Outside Trump Tower
VIA Garnet News
Lady Gaga stood in protest in front of New York City’s Trump Tower on November 9, soon after it became clear that Donald Trump had won the 2016 presidential election. Shortly thereafter, disappointed voters all over the country began to rally. They found it unacceptable that a candidate who had insulted every marginalized group throughout his campaign, and who had allegedly committed fraud and sexually assaulted women, had actually won.
It’s been over a month, and a air of disbelief still persists. It’s been especially difficult for Clinton supporters.
Before the election, polls showed her as the clear victor. Now, as the votes are still being tallied, Clinton has won the popular vote by nearly 3 million people but she failed to secure a sufficient number of electoral votes to win the Electoral College. And now the millions of people who voted for her have to deal with the knowledge that Russia interfered with the presidential election.
Today the protests in front of Trump Tower in New York City have stopped. Currently, it is difficult to get too close because the area around the building is heavily policed. For now, mostly spectators and tourists pass by. For those who want or need to enter the building, personal items are searched, and they are questioned about the purpose of their visits.
Still, for those who want to take a look at where the President-elect lives as well as the retinue of famous people coming and going, they can still manage to catch a glimpse of the Trump administration in the making. Some were willing to talk.
Out the 25 people we polled in the vicinity of Trump Tower, 15 believed that the election had been tampered with, while six did not. Four had no opinion on the matter.
Four said they had voted for Trump, ten for Clinton. Five said they didn’t vote, and six refused to answer the question. If officials asked for a revote, 15 said they would vote again, three said they would not, and the seven remaining refused to answer. Fifteen of the 25 respondents were men and 10 were women.
“I’m in finance,” said a man who wished to remain anonymous. “Algorithms can be added to affect outcomes in buying stocks in the market. I think they’d probably be a lot harder to detect. Hack in and add formulas to vote counting in a few key counties and voilà. Trump won too many of the electoral votes in proportion to Clinton’s popular vote count. Yes, I believe there was tampering,” he said.
A quantitative analyst has confirmed that this type of interference is possible. Algorithmic trading encompasses trading systems that are heavily reliant on complex mathematical formulas and high-speed, computer programs to determine trading strategies.
Others like Kelly Landes from Cleveland, Ohio, who is visiting New York for the first time, had Trump Tower as one of her prime tourist destinations. She doesn’t believe in the hacking claim. She said, “Trump won fair and square.”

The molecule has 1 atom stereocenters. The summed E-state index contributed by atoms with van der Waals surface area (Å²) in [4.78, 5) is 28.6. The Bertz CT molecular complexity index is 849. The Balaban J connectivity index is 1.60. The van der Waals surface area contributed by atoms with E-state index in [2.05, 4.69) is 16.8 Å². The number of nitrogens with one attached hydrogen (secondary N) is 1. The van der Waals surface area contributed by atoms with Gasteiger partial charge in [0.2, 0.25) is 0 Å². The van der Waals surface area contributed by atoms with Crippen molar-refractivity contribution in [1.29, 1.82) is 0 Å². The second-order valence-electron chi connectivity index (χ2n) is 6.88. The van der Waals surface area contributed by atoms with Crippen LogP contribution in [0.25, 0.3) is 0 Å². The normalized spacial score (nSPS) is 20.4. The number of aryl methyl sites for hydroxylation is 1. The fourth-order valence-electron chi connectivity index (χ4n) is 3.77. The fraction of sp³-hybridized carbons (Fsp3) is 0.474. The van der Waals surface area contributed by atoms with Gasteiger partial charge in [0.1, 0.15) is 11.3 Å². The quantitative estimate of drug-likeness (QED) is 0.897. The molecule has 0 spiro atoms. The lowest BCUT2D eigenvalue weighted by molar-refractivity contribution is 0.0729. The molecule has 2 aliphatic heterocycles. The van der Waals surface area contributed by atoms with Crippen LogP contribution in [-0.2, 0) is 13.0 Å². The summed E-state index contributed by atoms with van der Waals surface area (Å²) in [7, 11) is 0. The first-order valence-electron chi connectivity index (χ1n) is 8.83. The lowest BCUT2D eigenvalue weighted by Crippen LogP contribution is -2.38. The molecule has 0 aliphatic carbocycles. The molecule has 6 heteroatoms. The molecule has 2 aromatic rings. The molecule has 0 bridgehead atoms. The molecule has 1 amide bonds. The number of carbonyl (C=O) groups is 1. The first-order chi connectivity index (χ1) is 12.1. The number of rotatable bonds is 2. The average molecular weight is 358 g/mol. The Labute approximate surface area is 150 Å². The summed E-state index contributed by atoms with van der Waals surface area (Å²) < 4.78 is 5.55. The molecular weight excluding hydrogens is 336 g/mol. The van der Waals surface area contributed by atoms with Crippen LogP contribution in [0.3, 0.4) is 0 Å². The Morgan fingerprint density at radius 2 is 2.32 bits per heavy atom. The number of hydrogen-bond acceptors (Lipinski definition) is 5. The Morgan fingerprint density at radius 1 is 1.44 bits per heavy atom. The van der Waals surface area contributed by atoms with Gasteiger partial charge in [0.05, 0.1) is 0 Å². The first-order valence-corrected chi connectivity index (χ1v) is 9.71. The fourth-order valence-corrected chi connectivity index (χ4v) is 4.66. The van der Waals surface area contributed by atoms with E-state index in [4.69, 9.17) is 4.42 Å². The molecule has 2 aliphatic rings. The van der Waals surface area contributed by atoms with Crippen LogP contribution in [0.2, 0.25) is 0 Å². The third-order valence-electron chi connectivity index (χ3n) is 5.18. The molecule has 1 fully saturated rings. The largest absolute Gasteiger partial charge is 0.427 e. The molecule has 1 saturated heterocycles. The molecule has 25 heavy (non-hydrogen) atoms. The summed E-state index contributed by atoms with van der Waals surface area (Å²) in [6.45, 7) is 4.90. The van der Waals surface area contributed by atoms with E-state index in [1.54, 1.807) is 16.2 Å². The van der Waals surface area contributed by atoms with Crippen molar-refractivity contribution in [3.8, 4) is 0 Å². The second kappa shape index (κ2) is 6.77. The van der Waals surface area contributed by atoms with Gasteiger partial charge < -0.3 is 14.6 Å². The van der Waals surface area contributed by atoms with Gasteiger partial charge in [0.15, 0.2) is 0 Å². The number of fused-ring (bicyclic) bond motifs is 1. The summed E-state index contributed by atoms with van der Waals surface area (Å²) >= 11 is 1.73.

“People where I live are tired of a lot of stuff. There are people getting free everything, while people like my mom and dad get laid off. They’re being replaced by people who weren’t born here.”
Landes didn’t want to say where her parents had worked, but she did say her mother was a secretary and her father had been a senior manager in an insurance company.
Maria Rivera from Queens, NY said, “I’m very sad about the election. I don’t believe that he really won.”
Tom Moran, who was visiting New York with his family from Oakland, California, agreed with Rivera, and said, “He argues too hard against it. Anyone who objects like that is hiding something.”
It’s no surprise that Trump denies allegations of a Russian cyber invasion as he has denied them throughout his campaign. More recently, in a New York Times article, “he ties claims of the Russian hack to Democratic shame.” Trump has also said that he doesn’t believe the findings of the US intelligence community.
Despite Trump’s denial, President Obama and both Democratic and Republican legislators in Washington have called for a federal investigation of the full extent of Russian interference in the eleciton based upon the CIA’s recent report.
Unfortunately, the inquiry will not be complete by the time the Electoral College gathers to cast its vote on December 19. However, there is a growing dissension among the ranks of the 538 electors. According to a New York Times article, “Christopher Suprun, an elector from Texas, became the first Republican to say publicly that he would not vote for Mr. Trump, even though Trump won his state. Republican insiders say there are more “faithless electors” like Mr. Suprun out there, quietly plotting to dump Trump. Another group of electors, composed of nine Democrats and one Republican, has even requested a briefing on Russian interference in the election.
If the Electoral College does not make the historic move to vote in another candidate, many, including most of those passing Trump Tower, believe that Donald Trump’s tenure as US president will be short-lived.
Whether it’s due to confirmation of vote-tampering, or to Trump’s own explosive and unstable temperament, or to previous allegations of his illicit business dealings and sexual assaults, Donald Trump is his own worst enemy, and resignation or impeachment is likely to be in his future.
– Ellison Walcott, Contributing Writer
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